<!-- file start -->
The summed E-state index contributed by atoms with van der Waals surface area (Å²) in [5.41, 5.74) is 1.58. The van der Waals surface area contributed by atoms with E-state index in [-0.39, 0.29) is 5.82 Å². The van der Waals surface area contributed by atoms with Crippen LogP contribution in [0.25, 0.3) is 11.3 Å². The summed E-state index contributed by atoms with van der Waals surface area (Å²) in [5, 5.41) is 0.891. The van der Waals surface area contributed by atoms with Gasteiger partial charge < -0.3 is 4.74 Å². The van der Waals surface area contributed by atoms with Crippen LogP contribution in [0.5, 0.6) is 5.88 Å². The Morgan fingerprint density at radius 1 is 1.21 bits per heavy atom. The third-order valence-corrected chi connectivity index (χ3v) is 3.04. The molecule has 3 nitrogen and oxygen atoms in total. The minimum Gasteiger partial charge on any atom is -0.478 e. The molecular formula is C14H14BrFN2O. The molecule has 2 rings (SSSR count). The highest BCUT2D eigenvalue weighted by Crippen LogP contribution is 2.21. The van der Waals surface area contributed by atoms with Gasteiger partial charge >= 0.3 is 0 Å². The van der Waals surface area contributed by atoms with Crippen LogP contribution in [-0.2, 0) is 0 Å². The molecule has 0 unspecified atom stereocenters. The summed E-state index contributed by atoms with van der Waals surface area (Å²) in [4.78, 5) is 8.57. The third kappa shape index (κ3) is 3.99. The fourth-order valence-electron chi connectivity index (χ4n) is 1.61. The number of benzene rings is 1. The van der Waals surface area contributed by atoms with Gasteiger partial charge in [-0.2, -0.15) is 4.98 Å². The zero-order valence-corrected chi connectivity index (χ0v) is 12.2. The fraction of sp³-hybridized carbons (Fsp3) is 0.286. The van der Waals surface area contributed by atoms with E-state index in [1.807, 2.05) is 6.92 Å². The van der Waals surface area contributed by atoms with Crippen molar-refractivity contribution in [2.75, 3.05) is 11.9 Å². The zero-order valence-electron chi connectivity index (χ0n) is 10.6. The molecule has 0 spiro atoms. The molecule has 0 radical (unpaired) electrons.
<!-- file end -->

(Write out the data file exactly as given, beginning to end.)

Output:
The summed E-state index contributed by atoms with van der Waals surface area (Å²) in [5.41, 5.74) is 1.58. The van der Waals surface area contributed by atoms with E-state index in [-0.39, 0.29) is 5.82 Å². The van der Waals surface area contributed by atoms with Crippen LogP contribution in [0.25, 0.3) is 11.3 Å². The summed E-state index contributed by atoms with van der Waals surface area (Å²) in [5, 5.41) is 0.891. The van der Waals surface area contributed by atoms with Gasteiger partial charge < -0.3 is 4.74 Å². The van der Waals surface area contributed by atoms with Crippen LogP contribution in [0.5, 0.6) is 5.88 Å². The Morgan fingerprint density at radius 1 is 1.21 bits per heavy atom. The third-order valence-corrected chi connectivity index (χ3v) is 3.04. The molecule has 3 nitrogen and oxygen atoms in total. The minimum Gasteiger partial charge on any atom is -0.478 e. The molecular formula is C14H14BrFN2O. The molecule has 2 rings (SSSR count). The highest BCUT2D eigenvalue weighted by Crippen LogP contribution is 2.21. The van der Waals surface area contributed by atoms with Gasteiger partial charge >= 0.3 is 0 Å². The van der Waals surface area contributed by atoms with Crippen LogP contribution in [-0.2, 0) is 0 Å². The molecule has 0 unspecified atom stereocenters. The summed E-state index contributed by atoms with van der Waals surface area (Å²) in [4.78, 5) is 8.57. The third kappa shape index (κ3) is 3.99. The fourth-order valence-electron chi connectivity index (χ4n) is 1.61. The number of benzene rings is 1. The van der Waals surface area contributed by atoms with Gasteiger partial charge in [-0.2, -0.15) is 4.98 Å². The zero-order valence-corrected chi connectivity index (χ0v) is 12.2. The fraction of sp³-hybridized carbons (Fsp3) is 0.286. The van der Waals surface area contributed by atoms with E-state index in [1.807, 2.05) is 6.92 Å². The van der Waals surface area contributed by atoms with Crippen molar-refractivity contribution in [2.75, 3.05) is 11.9 Å². The zero-order valence-electron chi connectivity index (χ0n) is 10.6. The molecule has 0 spiro atoms. The molecule has 0 radical (unpaired) electrons.